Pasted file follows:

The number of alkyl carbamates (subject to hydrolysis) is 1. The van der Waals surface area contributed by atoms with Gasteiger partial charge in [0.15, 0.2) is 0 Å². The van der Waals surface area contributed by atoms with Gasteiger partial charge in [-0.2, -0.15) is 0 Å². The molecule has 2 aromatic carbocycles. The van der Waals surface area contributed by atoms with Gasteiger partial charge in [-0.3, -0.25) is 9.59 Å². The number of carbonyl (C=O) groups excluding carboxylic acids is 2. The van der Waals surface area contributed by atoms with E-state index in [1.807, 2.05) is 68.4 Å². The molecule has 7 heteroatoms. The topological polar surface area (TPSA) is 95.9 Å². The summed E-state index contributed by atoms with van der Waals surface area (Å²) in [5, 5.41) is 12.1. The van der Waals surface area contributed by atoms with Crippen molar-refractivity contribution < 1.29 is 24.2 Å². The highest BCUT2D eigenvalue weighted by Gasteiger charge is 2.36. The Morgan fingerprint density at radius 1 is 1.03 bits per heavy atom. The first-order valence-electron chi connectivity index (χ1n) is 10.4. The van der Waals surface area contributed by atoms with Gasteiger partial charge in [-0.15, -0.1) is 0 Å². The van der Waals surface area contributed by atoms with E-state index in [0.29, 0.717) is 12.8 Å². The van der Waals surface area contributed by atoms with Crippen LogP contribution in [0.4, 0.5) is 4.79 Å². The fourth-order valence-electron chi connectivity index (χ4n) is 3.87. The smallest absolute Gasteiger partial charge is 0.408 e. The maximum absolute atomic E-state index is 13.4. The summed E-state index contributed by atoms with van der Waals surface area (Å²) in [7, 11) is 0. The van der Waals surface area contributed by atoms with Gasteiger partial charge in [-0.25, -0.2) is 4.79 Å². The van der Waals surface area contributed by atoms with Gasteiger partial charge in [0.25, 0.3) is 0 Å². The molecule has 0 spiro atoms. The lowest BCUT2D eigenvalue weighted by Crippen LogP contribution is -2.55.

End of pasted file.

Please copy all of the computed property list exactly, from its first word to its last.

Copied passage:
The number of alkyl carbamates (subject to hydrolysis) is 1. The van der Waals surface area contributed by atoms with Gasteiger partial charge in [0.15, 0.2) is 0 Å². The van der Waals surface area contributed by atoms with Gasteiger partial charge in [-0.2, -0.15) is 0 Å². The molecule has 2 aromatic carbocycles. The van der Waals surface area contributed by atoms with Gasteiger partial charge in [-0.3, -0.25) is 9.59 Å². The number of carbonyl (C=O) groups excluding carboxylic acids is 2. The van der Waals surface area contributed by atoms with E-state index in [1.807, 2.05) is 68.4 Å². The molecule has 7 heteroatoms. The topological polar surface area (TPSA) is 95.9 Å². The summed E-state index contributed by atoms with van der Waals surface area (Å²) in [5, 5.41) is 12.1. The van der Waals surface area contributed by atoms with Crippen molar-refractivity contribution < 1.29 is 24.2 Å². The highest BCUT2D eigenvalue weighted by Gasteiger charge is 2.36. The Morgan fingerprint density at radius 1 is 1.03 bits per heavy atom. The first-order valence-electron chi connectivity index (χ1n) is 10.4. The van der Waals surface area contributed by atoms with Gasteiger partial charge in [-0.15, -0.1) is 0 Å². The van der Waals surface area contributed by atoms with E-state index in [0.29, 0.717) is 12.8 Å². The van der Waals surface area contributed by atoms with Crippen LogP contribution in [0.4, 0.5) is 4.79 Å². The fourth-order valence-electron chi connectivity index (χ4n) is 3.87. The smallest absolute Gasteiger partial charge is 0.408 e. The maximum absolute atomic E-state index is 13.4. The summed E-state index contributed by atoms with van der Waals surface area (Å²) in [7, 11) is 0. The van der Waals surface area contributed by atoms with Gasteiger partial charge in [-0.25, -0.2) is 4.79 Å². The van der Waals surface area contributed by atoms with Gasteiger partial charge in [0.25, 0.3) is 0 Å². The molecule has 0 spiro atoms. The lowest BCUT2D eigenvalue weighted by Crippen LogP contribution is -2.55.